In England, in a nation where we take our freedoms for granted, and are beginning more and more to demand things as a right rather than a privilege, we must continue to help people understand the importance of their political awareness. We freely choose our Leaders, move around our communities with confidence, and are given a channel of complaint that ensures we have protection. We have a democracy (yes, yes… in degrees, depending on which way you swing)… and our greatness is clearly determined by the political influences within which we exist.

In an ideal community, politics allows us to develop dreams, to insist on our life path. It is the safe environment that lets your needs and wishes be nurtured.


lemon, lime, and bitters

So I try to refrain from commenting on many many threads that appear on a number of FB groups… It’s not because I couldn’t annihilate the idiocy with a few easy key strokes. In fact a couple of quick weblinks and a point in the right direction would probably stun a few in to silence. But the others? Well, there are just too many stoopids.

Recently I noticed a thread on TT Isle of Man Tourist Trophy. An FB group I have been part of for a while; I love bikes, lived on the Isle of Man, and my ex is one of it’s administrators. To be honest, the site is all a bit blow-hard and narcissistic – with random strangers posting questions like: “I want to buy a bike, what should I get”? Seriously, if you have to ask an FB group that kind of question, you really shouldn’t be thinking of going out on the road. Or comments that include slagging off racing personalities or other peoples’ bikes. It can get aggressive, offensive, and just damn stupid. But you ignore the silly banter and ignorance because it is one of the largest memberships for bike enthusiasts on Facebook… and sometimes there are interesting gems posted that help others, or make you ponder. Though more rarely of late.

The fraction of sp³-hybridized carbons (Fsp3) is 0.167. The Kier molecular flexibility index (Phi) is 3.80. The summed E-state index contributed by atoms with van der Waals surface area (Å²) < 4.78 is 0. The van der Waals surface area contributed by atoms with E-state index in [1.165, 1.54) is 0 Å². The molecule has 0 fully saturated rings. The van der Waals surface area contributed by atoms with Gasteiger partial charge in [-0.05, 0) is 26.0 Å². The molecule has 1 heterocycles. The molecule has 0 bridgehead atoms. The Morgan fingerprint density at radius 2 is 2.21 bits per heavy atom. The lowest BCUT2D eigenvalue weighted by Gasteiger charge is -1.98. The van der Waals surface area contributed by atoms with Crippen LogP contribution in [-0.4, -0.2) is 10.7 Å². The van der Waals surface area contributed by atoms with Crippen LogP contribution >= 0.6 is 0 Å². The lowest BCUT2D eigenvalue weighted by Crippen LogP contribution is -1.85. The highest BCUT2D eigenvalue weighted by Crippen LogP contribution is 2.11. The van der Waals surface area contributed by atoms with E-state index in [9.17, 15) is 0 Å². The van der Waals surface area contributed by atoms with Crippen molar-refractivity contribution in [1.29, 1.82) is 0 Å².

Last night’s thread however, made me angry. There’s a portion of riders that feel being on a bike is the ultimate in freedom. And they aren’t wrong – the open road, the camaraderie, the adventure, the customsing of their bikes for individual need and aesthetics… but at this time of year the subject of what to wear on a bike gets brought up frequently. The dissing of those that choose to get out on the road in just a tshirt and jeans or even more controversially, shorts. It’s an interesting topic and people who rarely comment can be seen making strong statements; some extreme and some very very stupid. Now, the majority of mature bikers with mileage under their belts know what it feels like to hit the tarmac at pace. It hurts. It scars. And it makes people think twice about how they fell, how exposed they are to injury, and how to protect themselves in the future.